Episode Summary: When one thinks through important industry applications of machine learning in law, legal apps are not usually the first to jump to mind, but there’s certainly a need. Richard Downe PhD is vice president of Data Science at Casetext, a startup working on improving search and natural language processing and democratizing legal information. In this episode, he speaks about the current bottlenecks for people trying to get more out of of legal case documents, as well as how Casetext team is applying ML applications in the legal industry to help humans parse through thousands of documents for useful and meaningful information.
Expertise: Data science and computer engineering, machine learning in law
Recognition in Brief: Richard received his PhD in Electrical and Computer Engineering from the University of Iowa, where he researched the predictive analysis of the progression of cardiovascular disease. During graduate school he worked at IBM’s TJ Watson Research Center in New York and IBM’s Almaden, California lab, where he conducted natural language analysis of medical literature.
Current Affiliations: Vice President of Data Science at Casetext
(1:32) What do you see as the biggest challenges in the legal space in terms of people understanding the connection between documents, the meaning between documents, and search in general?
(3:27) To be able to tease all that out via machine learning (ML) or other data science methods, seems like quite a challenge, how in layman’s terms are you working on this today?
(6:10) Have you thought about how you would crack that (sort through cases with ML) with enough citations from crowdsourcing, would that be possible with today’s technology?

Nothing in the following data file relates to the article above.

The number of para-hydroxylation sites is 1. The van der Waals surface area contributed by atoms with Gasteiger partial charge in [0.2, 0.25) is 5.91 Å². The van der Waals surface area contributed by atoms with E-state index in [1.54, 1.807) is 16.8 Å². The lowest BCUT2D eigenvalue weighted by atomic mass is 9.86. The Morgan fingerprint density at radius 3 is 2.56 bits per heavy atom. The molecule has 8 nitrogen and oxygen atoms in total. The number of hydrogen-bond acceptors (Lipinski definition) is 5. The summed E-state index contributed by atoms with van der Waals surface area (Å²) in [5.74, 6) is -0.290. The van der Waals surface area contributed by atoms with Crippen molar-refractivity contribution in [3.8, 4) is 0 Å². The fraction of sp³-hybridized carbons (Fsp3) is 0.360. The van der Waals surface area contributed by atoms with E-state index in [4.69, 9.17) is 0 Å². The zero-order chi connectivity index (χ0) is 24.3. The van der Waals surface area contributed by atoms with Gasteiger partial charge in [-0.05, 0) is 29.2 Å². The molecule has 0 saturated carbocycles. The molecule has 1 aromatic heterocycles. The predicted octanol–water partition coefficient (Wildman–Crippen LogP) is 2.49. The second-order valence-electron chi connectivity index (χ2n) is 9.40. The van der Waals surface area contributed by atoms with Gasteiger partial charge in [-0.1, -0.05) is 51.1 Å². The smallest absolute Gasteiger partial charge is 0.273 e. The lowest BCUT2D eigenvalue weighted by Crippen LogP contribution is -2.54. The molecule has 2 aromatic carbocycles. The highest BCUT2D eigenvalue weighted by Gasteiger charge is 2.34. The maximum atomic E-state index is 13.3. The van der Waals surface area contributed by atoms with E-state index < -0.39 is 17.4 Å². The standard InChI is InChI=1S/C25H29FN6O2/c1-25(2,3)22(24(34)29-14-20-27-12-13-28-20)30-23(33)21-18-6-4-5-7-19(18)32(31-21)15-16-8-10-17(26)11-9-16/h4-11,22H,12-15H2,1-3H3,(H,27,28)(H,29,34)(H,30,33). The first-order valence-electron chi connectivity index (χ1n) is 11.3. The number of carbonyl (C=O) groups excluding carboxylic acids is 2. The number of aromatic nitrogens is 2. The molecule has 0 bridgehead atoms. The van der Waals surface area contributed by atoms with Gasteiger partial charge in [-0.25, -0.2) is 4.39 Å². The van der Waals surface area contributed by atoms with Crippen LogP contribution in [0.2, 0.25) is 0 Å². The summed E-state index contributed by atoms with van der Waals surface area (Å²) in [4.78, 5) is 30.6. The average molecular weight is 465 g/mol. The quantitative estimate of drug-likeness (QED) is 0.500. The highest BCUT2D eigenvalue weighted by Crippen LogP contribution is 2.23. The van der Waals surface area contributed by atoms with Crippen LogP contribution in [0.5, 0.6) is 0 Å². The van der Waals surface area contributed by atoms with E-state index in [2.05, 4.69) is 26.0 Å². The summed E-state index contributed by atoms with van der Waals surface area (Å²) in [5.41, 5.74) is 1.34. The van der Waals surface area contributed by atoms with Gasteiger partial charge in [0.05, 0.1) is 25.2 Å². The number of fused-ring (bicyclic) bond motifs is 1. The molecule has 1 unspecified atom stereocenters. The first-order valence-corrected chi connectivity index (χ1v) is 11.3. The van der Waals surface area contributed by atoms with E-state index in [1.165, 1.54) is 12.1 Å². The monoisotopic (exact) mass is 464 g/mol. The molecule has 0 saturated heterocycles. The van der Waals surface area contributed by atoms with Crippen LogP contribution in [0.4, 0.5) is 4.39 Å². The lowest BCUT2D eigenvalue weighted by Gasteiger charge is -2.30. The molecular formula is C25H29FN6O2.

(12:17) How do you summarize a legal text with any degree of confidence, how are you approaching that question which is obviously a big time saver and value driver in your space?
(16:24) How in those long tail where you don’t have nice succinct summaries, in the coming two to five years…what sorts of approaches do you feel confident might be able to get us to the point of much better summarized and swift search?
- The biggest challenge in the legal and related industries today is access to the law, and the greatest need is democratization of access – for the general public – to a deluge of information.
- Machine learning in law is helping researchers mine relevant cases and other legal documents from a vast sea of legal information, offering the potential to build stronger cases and streamline the process of millions of cases brought to court each year in the U.S. alone.
- Cognitive computing applied to unstructured data (like that found in many legal documents), an approach being pioneered in business by companies like Coseer, could be one way to help make meaningful sense of the information packed into thousands of relevant documents that are typically unaccessible to human beings based on volume and technical language.